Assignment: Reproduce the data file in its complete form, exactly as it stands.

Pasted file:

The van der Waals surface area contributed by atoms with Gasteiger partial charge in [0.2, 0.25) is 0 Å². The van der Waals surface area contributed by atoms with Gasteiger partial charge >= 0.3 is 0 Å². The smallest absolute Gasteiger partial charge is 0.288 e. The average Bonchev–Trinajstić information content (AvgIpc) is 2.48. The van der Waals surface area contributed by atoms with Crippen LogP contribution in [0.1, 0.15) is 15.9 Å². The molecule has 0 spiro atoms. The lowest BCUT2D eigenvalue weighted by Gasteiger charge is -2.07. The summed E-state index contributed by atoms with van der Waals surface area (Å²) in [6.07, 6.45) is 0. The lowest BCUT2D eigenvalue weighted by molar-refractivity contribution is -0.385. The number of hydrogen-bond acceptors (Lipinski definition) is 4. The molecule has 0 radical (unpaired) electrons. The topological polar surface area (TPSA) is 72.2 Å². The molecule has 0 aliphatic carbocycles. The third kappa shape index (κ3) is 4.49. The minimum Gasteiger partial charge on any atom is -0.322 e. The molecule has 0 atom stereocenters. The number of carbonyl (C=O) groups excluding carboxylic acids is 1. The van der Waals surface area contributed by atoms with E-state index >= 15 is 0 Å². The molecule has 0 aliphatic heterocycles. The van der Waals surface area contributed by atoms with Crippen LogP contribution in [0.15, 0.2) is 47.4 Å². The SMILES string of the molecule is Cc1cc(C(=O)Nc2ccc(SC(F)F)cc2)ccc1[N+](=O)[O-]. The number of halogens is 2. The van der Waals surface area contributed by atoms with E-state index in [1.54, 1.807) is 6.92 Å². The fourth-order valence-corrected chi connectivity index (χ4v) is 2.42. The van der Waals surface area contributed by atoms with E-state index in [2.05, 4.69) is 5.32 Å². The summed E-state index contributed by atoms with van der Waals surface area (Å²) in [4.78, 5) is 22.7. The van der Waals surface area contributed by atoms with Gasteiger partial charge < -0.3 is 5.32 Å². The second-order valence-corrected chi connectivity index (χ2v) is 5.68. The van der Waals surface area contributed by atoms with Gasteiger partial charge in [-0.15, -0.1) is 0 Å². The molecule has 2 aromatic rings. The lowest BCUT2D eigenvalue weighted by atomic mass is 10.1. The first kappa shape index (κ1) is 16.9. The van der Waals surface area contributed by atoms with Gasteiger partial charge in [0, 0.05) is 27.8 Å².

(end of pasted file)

The van der Waals surface area contributed by atoms with Gasteiger partial charge in [0.2, 0.25) is 0 Å². The van der Waals surface area contributed by atoms with Gasteiger partial charge >= 0.3 is 0 Å². The smallest absolute Gasteiger partial charge is 0.288 e. The average Bonchev–Trinajstić information content (AvgIpc) is 2.48. The van der Waals surface area contributed by atoms with Crippen LogP contribution in [0.1, 0.15) is 15.9 Å². The molecule has 0 spiro atoms. The lowest BCUT2D eigenvalue weighted by Gasteiger charge is -2.07. The summed E-state index contributed by atoms with van der Waals surface area (Å²) in [6.07, 6.45) is 0. The lowest BCUT2D eigenvalue weighted by molar-refractivity contribution is -0.385. The number of hydrogen-bond acceptors (Lipinski definition) is 4. The molecule has 0 radical (unpaired) electrons. The topological polar surface area (TPSA) is 72.2 Å². The molecule has 0 aliphatic carbocycles. The third kappa shape index (κ3) is 4.49. The minimum Gasteiger partial charge on any atom is -0.322 e. The molecule has 0 atom stereocenters. The number of carbonyl (C=O) groups excluding carboxylic acids is 1. The van der Waals surface area contributed by atoms with E-state index >= 15 is 0 Å². The molecule has 0 aliphatic heterocycles. The van der Waals surface area contributed by atoms with Crippen LogP contribution in [0.15, 0.2) is 47.4 Å². The SMILES string of the molecule is Cc1cc(C(=O)Nc2ccc(SC(F)F)cc2)ccc1[N+](=O)[O-]. The number of halogens is 2. The van der Waals surface area contributed by atoms with E-state index in [1.54, 1.807) is 6.92 Å². The fourth-order valence-corrected chi connectivity index (χ4v) is 2.42. The van der Waals surface area contributed by atoms with E-state index in [2.05, 4.69) is 5.32 Å². The summed E-state index contributed by atoms with van der Waals surface area (Å²) in [4.78, 5) is 22.7. The van der Waals surface area contributed by atoms with Gasteiger partial charge < -0.3 is 5.32 Å². The second-order valence-corrected chi connectivity index (χ2v) is 5.68. The van der Waals surface area contributed by atoms with Gasteiger partial charge in [-0.15, -0.1) is 0 Å². The molecule has 2 aromatic rings. The lowest BCUT2D eigenvalue weighted by atomic mass is 10.1. The first kappa shape index (κ1) is 16.9. The van der Waals surface area contributed by atoms with Gasteiger partial charge in [0, 0.05) is 27.8 Å².